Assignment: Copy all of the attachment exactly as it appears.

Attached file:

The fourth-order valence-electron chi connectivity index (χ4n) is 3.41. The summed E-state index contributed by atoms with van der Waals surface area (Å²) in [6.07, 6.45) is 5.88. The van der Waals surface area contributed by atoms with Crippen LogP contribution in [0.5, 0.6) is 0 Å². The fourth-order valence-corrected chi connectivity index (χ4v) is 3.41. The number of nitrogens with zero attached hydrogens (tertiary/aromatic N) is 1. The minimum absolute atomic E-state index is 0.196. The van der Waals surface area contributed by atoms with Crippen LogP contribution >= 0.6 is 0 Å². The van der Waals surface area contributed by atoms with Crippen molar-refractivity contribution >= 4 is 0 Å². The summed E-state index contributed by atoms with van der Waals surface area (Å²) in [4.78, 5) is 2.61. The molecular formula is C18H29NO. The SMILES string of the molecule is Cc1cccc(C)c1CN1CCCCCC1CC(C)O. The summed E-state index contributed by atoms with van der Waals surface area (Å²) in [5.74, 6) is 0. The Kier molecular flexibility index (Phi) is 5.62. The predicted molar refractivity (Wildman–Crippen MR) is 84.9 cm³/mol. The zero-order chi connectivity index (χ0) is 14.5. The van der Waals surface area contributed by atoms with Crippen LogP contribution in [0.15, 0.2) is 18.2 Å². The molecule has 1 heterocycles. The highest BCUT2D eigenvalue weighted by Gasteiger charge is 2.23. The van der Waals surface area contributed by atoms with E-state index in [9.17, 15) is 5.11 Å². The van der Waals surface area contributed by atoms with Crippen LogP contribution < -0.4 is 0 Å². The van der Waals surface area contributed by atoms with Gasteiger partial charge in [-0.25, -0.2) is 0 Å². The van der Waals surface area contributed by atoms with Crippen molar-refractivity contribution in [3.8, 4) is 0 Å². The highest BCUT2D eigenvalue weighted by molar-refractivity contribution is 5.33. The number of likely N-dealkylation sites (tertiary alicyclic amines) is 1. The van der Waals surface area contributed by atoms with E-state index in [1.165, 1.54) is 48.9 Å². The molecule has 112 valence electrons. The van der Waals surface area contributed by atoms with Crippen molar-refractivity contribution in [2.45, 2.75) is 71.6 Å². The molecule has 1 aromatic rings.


The fourth-order valence-electron chi connectivity index (χ4n) is 3.41. The summed E-state index contributed by atoms with van der Waals surface area (Å²) in [6.07, 6.45) is 5.88. The van der Waals surface area contributed by atoms with Crippen LogP contribution in [0.5, 0.6) is 0 Å². The fourth-order valence-corrected chi connectivity index (χ4v) is 3.41. The number of nitrogens with zero attached hydrogens (tertiary/aromatic N) is 1. The minimum absolute atomic E-state index is 0.196. The van der Waals surface area contributed by atoms with Crippen LogP contribution >= 0.6 is 0 Å². The van der Waals surface area contributed by atoms with Crippen molar-refractivity contribution >= 4 is 0 Å². The summed E-state index contributed by atoms with van der Waals surface area (Å²) in [4.78, 5) is 2.61. The molecular formula is C18H29NO. The SMILES string of the molecule is Cc1cccc(C)c1CN1CCCCCC1CC(C)O. The summed E-state index contributed by atoms with van der Waals surface area (Å²) in [5.74, 6) is 0. The Kier molecular flexibility index (Phi) is 5.62. The predicted molar refractivity (Wildman–Crippen MR) is 84.9 cm³/mol. The zero-order chi connectivity index (χ0) is 14.5. The van der Waals surface area contributed by atoms with Crippen LogP contribution in [0.15, 0.2) is 18.2 Å². The molecule has 1 heterocycles. The highest BCUT2D eigenvalue weighted by Gasteiger charge is 2.23. The van der Waals surface area contributed by atoms with E-state index in [9.17, 15) is 5.11 Å². The van der Waals surface area contributed by atoms with Crippen LogP contribution < -0.4 is 0 Å². The van der Waals surface area contributed by atoms with Gasteiger partial charge in [-0.25, -0.2) is 0 Å². The van der Waals surface area contributed by atoms with Crippen molar-refractivity contribution in [3.8, 4) is 0 Å². The highest BCUT2D eigenvalue weighted by molar-refractivity contribution is 5.33. The number of likely N-dealkylation sites (tertiary alicyclic amines) is 1. The van der Waals surface area contributed by atoms with E-state index in [1.165, 1.54) is 48.9 Å². The molecule has 112 valence electrons. The van der Waals surface area contributed by atoms with Crippen molar-refractivity contribution in [2.45, 2.75) is 71.6 Å². The molecule has 1 aromatic rings.